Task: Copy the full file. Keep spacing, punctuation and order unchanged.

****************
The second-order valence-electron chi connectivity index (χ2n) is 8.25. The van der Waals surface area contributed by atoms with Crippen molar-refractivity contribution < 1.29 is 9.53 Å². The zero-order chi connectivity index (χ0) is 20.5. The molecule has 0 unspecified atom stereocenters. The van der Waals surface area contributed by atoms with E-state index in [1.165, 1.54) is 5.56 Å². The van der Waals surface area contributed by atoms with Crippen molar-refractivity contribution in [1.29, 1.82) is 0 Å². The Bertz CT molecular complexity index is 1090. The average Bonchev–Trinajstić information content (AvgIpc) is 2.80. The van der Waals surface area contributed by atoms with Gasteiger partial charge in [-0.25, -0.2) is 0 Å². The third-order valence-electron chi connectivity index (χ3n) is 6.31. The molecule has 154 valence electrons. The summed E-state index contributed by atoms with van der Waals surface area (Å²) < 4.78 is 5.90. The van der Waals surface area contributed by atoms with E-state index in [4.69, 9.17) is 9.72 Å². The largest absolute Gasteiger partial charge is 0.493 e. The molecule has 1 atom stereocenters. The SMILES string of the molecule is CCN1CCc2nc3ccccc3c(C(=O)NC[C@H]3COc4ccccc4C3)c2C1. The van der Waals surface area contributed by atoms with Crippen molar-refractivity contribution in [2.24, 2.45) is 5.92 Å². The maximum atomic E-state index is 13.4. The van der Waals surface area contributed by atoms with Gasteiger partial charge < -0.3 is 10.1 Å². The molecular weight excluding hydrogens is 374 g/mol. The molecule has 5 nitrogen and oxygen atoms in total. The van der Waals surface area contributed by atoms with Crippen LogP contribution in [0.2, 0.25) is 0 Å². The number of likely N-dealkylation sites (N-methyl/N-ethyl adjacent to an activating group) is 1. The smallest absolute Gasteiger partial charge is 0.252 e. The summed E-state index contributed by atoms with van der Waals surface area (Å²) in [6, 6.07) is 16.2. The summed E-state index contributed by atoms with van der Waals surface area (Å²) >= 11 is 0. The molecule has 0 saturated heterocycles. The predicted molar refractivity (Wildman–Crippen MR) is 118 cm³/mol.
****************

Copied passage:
The second-order valence-electron chi connectivity index (χ2n) is 8.25. The van der Waals surface area contributed by atoms with Crippen molar-refractivity contribution < 1.29 is 9.53 Å². The zero-order chi connectivity index (χ0) is 20.5. The molecule has 0 unspecified atom stereocenters. The van der Waals surface area contributed by atoms with E-state index in [1.165, 1.54) is 5.56 Å². The van der Waals surface area contributed by atoms with Crippen molar-refractivity contribution in [1.29, 1.82) is 0 Å². The Bertz CT molecular complexity index is 1090. The average Bonchev–Trinajstić information content (AvgIpc) is 2.80. The van der Waals surface area contributed by atoms with Gasteiger partial charge in [-0.25, -0.2) is 0 Å². The third-order valence-electron chi connectivity index (χ3n) is 6.31. The molecule has 154 valence electrons. The summed E-state index contributed by atoms with van der Waals surface area (Å²) < 4.78 is 5.90. The van der Waals surface area contributed by atoms with E-state index in [4.69, 9.17) is 9.72 Å². The largest absolute Gasteiger partial charge is 0.493 e. The molecule has 1 atom stereocenters. The SMILES string of the molecule is CCN1CCc2nc3ccccc3c(C(=O)NC[C@H]3COc4ccccc4C3)c2C1. The van der Waals surface area contributed by atoms with Crippen molar-refractivity contribution in [2.24, 2.45) is 5.92 Å². The maximum atomic E-state index is 13.4. The van der Waals surface area contributed by atoms with Gasteiger partial charge < -0.3 is 10.1 Å². The molecular weight excluding hydrogens is 374 g/mol. The molecule has 5 nitrogen and oxygen atoms in total. The van der Waals surface area contributed by atoms with Crippen LogP contribution in [0.2, 0.25) is 0 Å². The number of likely N-dealkylation sites (N-methyl/N-ethyl adjacent to an activating group) is 1. The smallest absolute Gasteiger partial charge is 0.252 e. The summed E-state index contributed by atoms with van der Waals surface area (Å²) in [6, 6.07) is 16.2. The summed E-state index contributed by atoms with van der Waals surface area (Å²) >= 11 is 0. The molecule has 0 saturated heterocycles. The predicted molar refractivity (Wildman–Crippen MR) is 118 cm³/mol.